1. healthscireflib:


    The medical library of my alma mater, The University of Nottingham would sometimes give away books it didn’t need anymore.There’d be a shelf by the door with the unwanted books which students could just take for free. On one occasion, late at night just before the library closed up, I was on my way out when I came across these gems. Scientifically they’re not of much use, but as historical documents, showing how scientific perspectives on the brain, behaviour and the mind have changed, these are positively fascinating.

    The oldest book I obtained, ‘On the Constitution of Man’ is pre-darwinian and pre-mendelian, and attempts to discuss the role of humans in nature based on recent advances in the understanding of natural laws. An interesting chapter in it is where it tries to tackle the notion of heredity. The author notes the flow of characteristics from parents, be they diseases (which we now know to be genetic diseases), or traits such as skin colour and body build. It is interesting how the author attempts to explain how this works, through the use of medical literature available to him and through his own observations and rationale. Though he somehow ends up at the conclusion that more hereditary influence comes from the father. I guess it’s just a sign of the times. We are talking 1820-1840’s here afterall. Another fascinating aspect of the book is how it reflects the struggle to reconcile the wealth of science regarding the fundamental laws which structure life and the universe, with religion. It talks about natural laws present in animals also applying to humans, yet it tries to put a theological spin on it. It is fascinating how around 30 years later this idea would change.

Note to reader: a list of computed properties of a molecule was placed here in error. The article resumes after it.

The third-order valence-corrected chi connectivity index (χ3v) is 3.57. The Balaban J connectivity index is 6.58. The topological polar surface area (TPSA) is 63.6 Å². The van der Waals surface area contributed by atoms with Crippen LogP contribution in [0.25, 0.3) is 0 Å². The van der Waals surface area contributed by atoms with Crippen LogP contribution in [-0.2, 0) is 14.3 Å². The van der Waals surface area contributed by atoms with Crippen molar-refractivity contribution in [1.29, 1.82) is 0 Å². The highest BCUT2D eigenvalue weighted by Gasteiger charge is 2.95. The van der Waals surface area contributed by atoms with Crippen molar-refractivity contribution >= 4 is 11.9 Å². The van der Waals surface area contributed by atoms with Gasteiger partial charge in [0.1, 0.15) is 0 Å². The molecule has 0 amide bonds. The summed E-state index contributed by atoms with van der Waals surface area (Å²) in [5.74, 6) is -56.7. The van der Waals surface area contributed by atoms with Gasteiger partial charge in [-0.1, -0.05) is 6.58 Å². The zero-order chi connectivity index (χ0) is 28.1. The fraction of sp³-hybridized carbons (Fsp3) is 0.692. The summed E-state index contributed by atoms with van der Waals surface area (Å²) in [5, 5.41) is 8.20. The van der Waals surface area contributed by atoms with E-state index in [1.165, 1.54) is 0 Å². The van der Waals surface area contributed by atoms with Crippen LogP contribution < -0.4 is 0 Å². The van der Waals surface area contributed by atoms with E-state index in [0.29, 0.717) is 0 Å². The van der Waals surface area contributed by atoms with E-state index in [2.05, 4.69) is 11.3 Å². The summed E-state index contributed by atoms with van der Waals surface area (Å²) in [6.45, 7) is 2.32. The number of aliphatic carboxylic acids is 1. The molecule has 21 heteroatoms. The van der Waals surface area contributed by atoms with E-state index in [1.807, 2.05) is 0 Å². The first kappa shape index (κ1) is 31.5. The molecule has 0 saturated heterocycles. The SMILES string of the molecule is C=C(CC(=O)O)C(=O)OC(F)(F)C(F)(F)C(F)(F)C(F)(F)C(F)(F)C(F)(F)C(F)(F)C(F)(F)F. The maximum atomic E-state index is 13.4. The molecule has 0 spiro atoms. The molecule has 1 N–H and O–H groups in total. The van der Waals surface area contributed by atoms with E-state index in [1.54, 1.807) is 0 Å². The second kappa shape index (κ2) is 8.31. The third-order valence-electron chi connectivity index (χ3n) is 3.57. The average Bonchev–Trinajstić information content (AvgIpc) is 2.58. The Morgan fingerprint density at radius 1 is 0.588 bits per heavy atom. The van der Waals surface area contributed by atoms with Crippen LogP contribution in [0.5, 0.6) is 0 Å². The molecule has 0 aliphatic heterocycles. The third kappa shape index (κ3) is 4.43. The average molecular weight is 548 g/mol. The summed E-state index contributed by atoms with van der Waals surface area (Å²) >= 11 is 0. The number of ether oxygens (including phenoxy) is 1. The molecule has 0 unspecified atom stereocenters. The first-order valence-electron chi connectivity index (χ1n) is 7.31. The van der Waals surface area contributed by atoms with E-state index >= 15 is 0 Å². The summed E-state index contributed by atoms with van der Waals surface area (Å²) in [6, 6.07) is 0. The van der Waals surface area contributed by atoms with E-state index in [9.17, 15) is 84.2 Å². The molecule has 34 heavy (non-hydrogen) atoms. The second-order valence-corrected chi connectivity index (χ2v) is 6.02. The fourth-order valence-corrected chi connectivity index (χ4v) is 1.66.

The book on physiognomy was a book on the science behind human expression. It was very interested in how expressions differ, or are similar across different races. This book was pretty far-out, even for the Victorian period, making some references to telepathy and other bogus notions. It was a rather racist book, though once again I imagine it is little more than a product of its’ time.

    This collection of books, though thoroughly outdated (and somewhat unintentionally racist at times) is truly marvelous  A brilliant insight into the evolution of science and the influence of culture during a time of great change in attitudes towards science. The book written in 1869 actually makes some reference to Darwin, showing how much of an immediate influence his landmark works on Evolution had. Thank you Nottingham for these gems.

    Ooh la la.

  2. From LJ’s The Digital Shift, Royal Society, Scientific American Make Historical Archives Available Online:

    The Royal Society historical journal archive became permanently available as of October 26, and the Scientific American archive back to 1845 (volume 1, issue 1) became available starting today on nature.com

    The Royal Society collection offers about 60,000 historical scientific papers which are now accessible via a fully searchable online archive, with papers published more than 70 years ago freely available.

    Items in the archive include Isaac Newton’s first published scientific papergeological work by a young Charles Darwin, and Benjamin Franklin’s account of his electrical kite experiment.

    The Scientific American collection includes original reports of Alexander Graham Bell’s invention of the telephone, Thomas Edison’s invention of the light bulb, and coverage of New York City’s first subway. Access to the 1845-1909 archive (about 75,000 articles) will be free until the end of November, after which site license access can be purchased.